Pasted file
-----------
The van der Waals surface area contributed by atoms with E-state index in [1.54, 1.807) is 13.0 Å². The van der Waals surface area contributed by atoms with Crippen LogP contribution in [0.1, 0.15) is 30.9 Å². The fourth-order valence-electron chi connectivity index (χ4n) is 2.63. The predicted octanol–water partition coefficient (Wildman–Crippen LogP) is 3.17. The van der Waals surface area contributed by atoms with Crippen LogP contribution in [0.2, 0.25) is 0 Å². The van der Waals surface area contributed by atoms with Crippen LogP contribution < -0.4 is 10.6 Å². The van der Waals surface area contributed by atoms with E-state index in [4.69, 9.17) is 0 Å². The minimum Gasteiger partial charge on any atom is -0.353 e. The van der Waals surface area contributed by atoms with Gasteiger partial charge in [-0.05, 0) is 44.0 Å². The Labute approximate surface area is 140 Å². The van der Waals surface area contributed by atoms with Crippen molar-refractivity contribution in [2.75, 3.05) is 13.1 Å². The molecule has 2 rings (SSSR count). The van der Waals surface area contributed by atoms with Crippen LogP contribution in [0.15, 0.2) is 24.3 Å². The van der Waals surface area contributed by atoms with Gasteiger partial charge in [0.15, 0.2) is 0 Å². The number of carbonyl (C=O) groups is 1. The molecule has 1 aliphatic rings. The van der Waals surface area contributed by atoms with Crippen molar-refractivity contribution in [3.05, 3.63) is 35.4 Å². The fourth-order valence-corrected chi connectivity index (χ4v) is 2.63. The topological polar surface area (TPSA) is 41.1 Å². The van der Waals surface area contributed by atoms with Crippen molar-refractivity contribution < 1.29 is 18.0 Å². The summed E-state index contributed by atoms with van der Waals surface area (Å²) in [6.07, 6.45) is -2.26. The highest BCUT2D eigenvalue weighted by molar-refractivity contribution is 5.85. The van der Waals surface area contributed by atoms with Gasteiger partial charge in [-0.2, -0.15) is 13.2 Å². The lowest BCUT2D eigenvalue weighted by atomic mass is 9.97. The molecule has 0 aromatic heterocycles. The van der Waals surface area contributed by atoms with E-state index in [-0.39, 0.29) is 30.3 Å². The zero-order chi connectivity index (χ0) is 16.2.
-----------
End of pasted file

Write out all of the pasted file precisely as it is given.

The van der Waals surface area contributed by atoms with E-state index in [1.54, 1.807) is 13.0 Å². The van der Waals surface area contributed by atoms with Crippen LogP contribution in [0.1, 0.15) is 30.9 Å². The fourth-order valence-electron chi connectivity index (χ4n) is 2.63. The predicted octanol–water partition coefficient (Wildman–Crippen LogP) is 3.17. The van der Waals surface area contributed by atoms with Crippen LogP contribution in [0.2, 0.25) is 0 Å². The van der Waals surface area contributed by atoms with Crippen LogP contribution < -0.4 is 10.6 Å². The van der Waals surface area contributed by atoms with E-state index in [4.69, 9.17) is 0 Å². The minimum Gasteiger partial charge on any atom is -0.353 e. The van der Waals surface area contributed by atoms with Gasteiger partial charge in [-0.05, 0) is 44.0 Å². The Labute approximate surface area is 140 Å². The van der Waals surface area contributed by atoms with Crippen molar-refractivity contribution in [2.75, 3.05) is 13.1 Å². The molecule has 2 rings (SSSR count). The van der Waals surface area contributed by atoms with Crippen LogP contribution in [0.15, 0.2) is 24.3 Å². The van der Waals surface area contributed by atoms with Gasteiger partial charge in [0.15, 0.2) is 0 Å². The number of carbonyl (C=O) groups is 1. The molecule has 1 aliphatic rings. The van der Waals surface area contributed by atoms with Crippen molar-refractivity contribution in [3.05, 3.63) is 35.4 Å². The fourth-order valence-corrected chi connectivity index (χ4v) is 2.63. The topological polar surface area (TPSA) is 41.1 Å². The van der Waals surface area contributed by atoms with Crippen molar-refractivity contribution < 1.29 is 18.0 Å². The summed E-state index contributed by atoms with van der Waals surface area (Å²) in [6.07, 6.45) is -2.26. The highest BCUT2D eigenvalue weighted by molar-refractivity contribution is 5.85. The van der Waals surface area contributed by atoms with Gasteiger partial charge in [-0.2, -0.15) is 13.2 Å². The lowest BCUT2D eigenvalue weighted by atomic mass is 9.97. The molecule has 0 aromatic heterocycles. The van der Waals surface area contributed by atoms with E-state index in [-0.39, 0.29) is 30.3 Å². The zero-order chi connectivity index (χ0) is 16.2.